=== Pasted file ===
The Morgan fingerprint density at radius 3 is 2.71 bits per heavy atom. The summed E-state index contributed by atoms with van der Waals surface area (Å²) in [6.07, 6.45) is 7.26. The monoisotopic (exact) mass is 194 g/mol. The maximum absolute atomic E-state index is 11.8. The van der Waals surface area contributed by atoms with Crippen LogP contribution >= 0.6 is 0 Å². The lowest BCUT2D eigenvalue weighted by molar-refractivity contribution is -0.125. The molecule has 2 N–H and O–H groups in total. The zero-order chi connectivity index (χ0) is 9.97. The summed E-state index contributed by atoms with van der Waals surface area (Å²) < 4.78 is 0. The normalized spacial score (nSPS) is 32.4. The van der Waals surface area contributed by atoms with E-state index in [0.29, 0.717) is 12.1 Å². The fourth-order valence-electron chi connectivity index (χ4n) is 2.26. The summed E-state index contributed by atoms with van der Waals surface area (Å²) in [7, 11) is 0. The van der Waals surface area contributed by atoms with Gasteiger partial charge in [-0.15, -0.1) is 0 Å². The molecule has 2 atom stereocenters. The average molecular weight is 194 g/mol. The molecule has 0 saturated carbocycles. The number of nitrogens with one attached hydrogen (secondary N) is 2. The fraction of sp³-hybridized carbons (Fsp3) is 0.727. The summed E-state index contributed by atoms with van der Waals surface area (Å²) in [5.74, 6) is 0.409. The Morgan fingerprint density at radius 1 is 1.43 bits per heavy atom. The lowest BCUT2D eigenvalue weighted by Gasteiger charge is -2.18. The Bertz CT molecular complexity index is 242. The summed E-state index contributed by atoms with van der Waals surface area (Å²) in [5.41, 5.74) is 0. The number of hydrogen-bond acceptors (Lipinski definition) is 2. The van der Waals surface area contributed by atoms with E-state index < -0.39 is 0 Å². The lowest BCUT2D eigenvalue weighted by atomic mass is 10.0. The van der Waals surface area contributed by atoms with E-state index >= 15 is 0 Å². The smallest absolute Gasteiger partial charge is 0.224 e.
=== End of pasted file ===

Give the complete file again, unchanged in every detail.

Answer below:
The Morgan fingerprint density at radius 3 is 2.71 bits per heavy atom. The summed E-state index contributed by atoms with van der Waals surface area (Å²) in [6.07, 6.45) is 7.26. The monoisotopic (exact) mass is 194 g/mol. The maximum absolute atomic E-state index is 11.8. The van der Waals surface area contributed by atoms with Crippen LogP contribution >= 0.6 is 0 Å². The lowest BCUT2D eigenvalue weighted by molar-refractivity contribution is -0.125. The molecule has 2 N–H and O–H groups in total. The zero-order chi connectivity index (χ0) is 9.97. The summed E-state index contributed by atoms with van der Waals surface area (Å²) < 4.78 is 0. The normalized spacial score (nSPS) is 32.4. The van der Waals surface area contributed by atoms with E-state index in [0.29, 0.717) is 12.1 Å². The fourth-order valence-electron chi connectivity index (χ4n) is 2.26. The summed E-state index contributed by atoms with van der Waals surface area (Å²) in [7, 11) is 0. The van der Waals surface area contributed by atoms with Gasteiger partial charge in [-0.15, -0.1) is 0 Å². The molecule has 2 atom stereocenters. The average molecular weight is 194 g/mol. The molecule has 0 saturated carbocycles. The number of nitrogens with one attached hydrogen (secondary N) is 2. The fraction of sp³-hybridized carbons (Fsp3) is 0.727. The summed E-state index contributed by atoms with van der Waals surface area (Å²) in [5.74, 6) is 0.409. The Morgan fingerprint density at radius 1 is 1.43 bits per heavy atom. The lowest BCUT2D eigenvalue weighted by Gasteiger charge is -2.18. The Bertz CT molecular complexity index is 242. The summed E-state index contributed by atoms with van der Waals surface area (Å²) in [5.41, 5.74) is 0. The number of hydrogen-bond acceptors (Lipinski definition) is 2. The van der Waals surface area contributed by atoms with E-state index < -0.39 is 0 Å². The lowest BCUT2D eigenvalue weighted by atomic mass is 10.0. The van der Waals surface area contributed by atoms with E-state index >= 15 is 0 Å². The smallest absolute Gasteiger partial charge is 0.224 e.